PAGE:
Marginally better than Früh am Dom around the corner, but still completely unremarkable.

Worthy? No.

Some of the rooms look halfway decent, others are renovated without class or warmth. In truth, fairly tacky.

17. Früh am Dom, Cologne, Germany

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Expect tables as plastic as the atmosphere, leery drunk ‘lads’ and a jumble of noise clattering around the room. You can wash all this atmosphere down with a beer so steeped in tradition and brewed under such strict guidelines that it tastes remarkably like Heineken. It’s a hundred years of brewing tradition blah blah, but advancements have been made since then, and this stuff is really bland, train lager.

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One online reviewer, lets call them the inyourpocket Essential City Guides, tells us that Früh is “Frequented by a menagerie of classy locals”. I won’t tell you that. I’d plump for brash, loutish and staring young gentlemen, and plump middle ages. Maybe this is classy in Cologne. We can agree that it is perfect for groups.

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You can have any beer you want, as long as it’s this one.

The service is of a particular type: hurried and impersonal. The waiters, Köbes, are exclusively men aged 29-45, and they wonder around with a Kranz of beer ready to dispense them to thirsty patrons. This tradition is brilliant, and they will keep bringing you new beer until you concede and put your beermat on top of your glass. I didn’t eat, but I gather it is hearty German fare: pork and potatoes presented in an enterprising variety of ways.

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Probably the best of the numerous rooms, but still meh.

Venue: 3/10

A few rooms are a bit charming, from a distance, but almost all of it is plastic, tacky and falling apart.

Beer: 1/10

I don’t care how old it is, it tastes like Heineken. Enjoy!

Worthy? No.

There’s a real need to have some German beer halls represented on a list of the best places to have  a beer in the world. But try harder than this place.

Candidate #2- Bier Fabriek, Amsterdam, the Netherlands

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Bier Fabriek is a micro-brewery in Amsterdam, currently hidden behind the metro development on the Rokin. This doesn’t keep the numbers down; the weekend demands a reservation. And rightfully so.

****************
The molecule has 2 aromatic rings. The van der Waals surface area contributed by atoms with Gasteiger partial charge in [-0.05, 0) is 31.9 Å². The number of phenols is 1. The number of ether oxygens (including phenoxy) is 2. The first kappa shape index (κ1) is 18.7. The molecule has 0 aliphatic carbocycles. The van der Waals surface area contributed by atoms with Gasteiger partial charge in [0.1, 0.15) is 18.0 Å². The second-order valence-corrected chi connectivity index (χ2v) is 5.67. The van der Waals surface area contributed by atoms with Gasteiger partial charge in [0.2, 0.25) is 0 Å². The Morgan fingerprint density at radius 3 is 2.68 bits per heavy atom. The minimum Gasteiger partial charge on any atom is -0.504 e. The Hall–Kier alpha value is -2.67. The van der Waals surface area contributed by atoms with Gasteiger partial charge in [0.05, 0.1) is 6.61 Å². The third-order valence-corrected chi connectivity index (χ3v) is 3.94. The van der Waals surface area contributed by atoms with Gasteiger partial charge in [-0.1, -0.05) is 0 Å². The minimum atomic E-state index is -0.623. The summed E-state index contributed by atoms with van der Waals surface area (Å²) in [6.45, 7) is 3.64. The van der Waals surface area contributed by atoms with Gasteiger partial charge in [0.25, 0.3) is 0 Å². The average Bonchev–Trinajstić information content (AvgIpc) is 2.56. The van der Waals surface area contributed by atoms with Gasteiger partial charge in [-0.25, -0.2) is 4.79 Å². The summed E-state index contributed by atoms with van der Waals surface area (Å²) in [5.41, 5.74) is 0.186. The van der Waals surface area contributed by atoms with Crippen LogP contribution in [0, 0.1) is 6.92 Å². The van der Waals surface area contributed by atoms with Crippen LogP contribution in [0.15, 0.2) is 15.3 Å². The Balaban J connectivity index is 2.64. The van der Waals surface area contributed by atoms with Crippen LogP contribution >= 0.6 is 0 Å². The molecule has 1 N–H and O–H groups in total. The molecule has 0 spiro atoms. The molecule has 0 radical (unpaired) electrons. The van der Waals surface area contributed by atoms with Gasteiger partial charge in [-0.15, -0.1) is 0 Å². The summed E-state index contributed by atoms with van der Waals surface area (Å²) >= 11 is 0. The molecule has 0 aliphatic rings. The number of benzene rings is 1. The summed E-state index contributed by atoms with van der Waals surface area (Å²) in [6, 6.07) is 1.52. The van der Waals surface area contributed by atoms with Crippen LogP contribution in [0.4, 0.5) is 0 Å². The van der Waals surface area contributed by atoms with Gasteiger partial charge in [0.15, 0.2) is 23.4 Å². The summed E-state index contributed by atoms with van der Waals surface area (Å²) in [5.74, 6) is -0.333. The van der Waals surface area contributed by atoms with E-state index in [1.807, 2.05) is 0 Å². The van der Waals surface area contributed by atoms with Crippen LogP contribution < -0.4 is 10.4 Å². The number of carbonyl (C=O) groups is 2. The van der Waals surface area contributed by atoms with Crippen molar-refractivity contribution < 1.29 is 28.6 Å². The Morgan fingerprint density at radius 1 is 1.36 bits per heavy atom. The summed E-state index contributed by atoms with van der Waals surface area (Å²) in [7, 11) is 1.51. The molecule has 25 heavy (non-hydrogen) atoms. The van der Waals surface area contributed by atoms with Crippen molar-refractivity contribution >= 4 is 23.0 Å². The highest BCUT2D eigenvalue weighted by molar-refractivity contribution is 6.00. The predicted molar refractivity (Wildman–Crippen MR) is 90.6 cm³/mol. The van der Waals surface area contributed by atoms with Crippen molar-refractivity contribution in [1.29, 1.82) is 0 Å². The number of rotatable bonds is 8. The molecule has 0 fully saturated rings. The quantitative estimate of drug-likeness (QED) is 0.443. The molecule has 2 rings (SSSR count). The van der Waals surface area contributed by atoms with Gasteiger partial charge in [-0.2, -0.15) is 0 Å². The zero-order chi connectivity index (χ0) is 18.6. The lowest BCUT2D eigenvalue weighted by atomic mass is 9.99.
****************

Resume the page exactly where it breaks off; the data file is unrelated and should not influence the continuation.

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They brew two of their beers on site in the middle of the bar. Size demands that extensions to their range are brewed offsite on their behalf.; this is currently an unfiltered pilsner crafted in collaboration with the family run Brewery Alfa and is bloody splendid. It is quite similar to the “Lager” at 1516, Vienna, if that helps?

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The menu is extensive so long as you want barbecue chicken. Which you should, as it is moreish. And there are great sacks of monkey nuts to snack on and discard their shells all over the floor.

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Venue: 8/10

Industrial-chic isn’t easy to pull off, but De Bierfabriek does it and then some; there are even parts that feel cosy. The service is splendid too, which in Amsterdam is like a virgin behind a window in the Red Light District. There are also monkey nuts everywhere; I don’t think I need to explain why that is brilliant. Some of the tables have their very own taps for you to dispense the beer yourself according to you rwhim.

Beer: 7/10

Only three beers on the menu to choose from, but they are all their own and cover pils, amber-weisse and black. They are good, undoubtedly, but not as fine as the frustratingly micro-brewed offerings at “1516″ in Vienna.

Worthy?

This blog is very young still, so it is hard to opine with conviction. I really enjoy this bar- there is an undefinable quality, a quality that no amount of old beer memorabilia can guarantee. So they have done something right. One of the top 150 in the world though?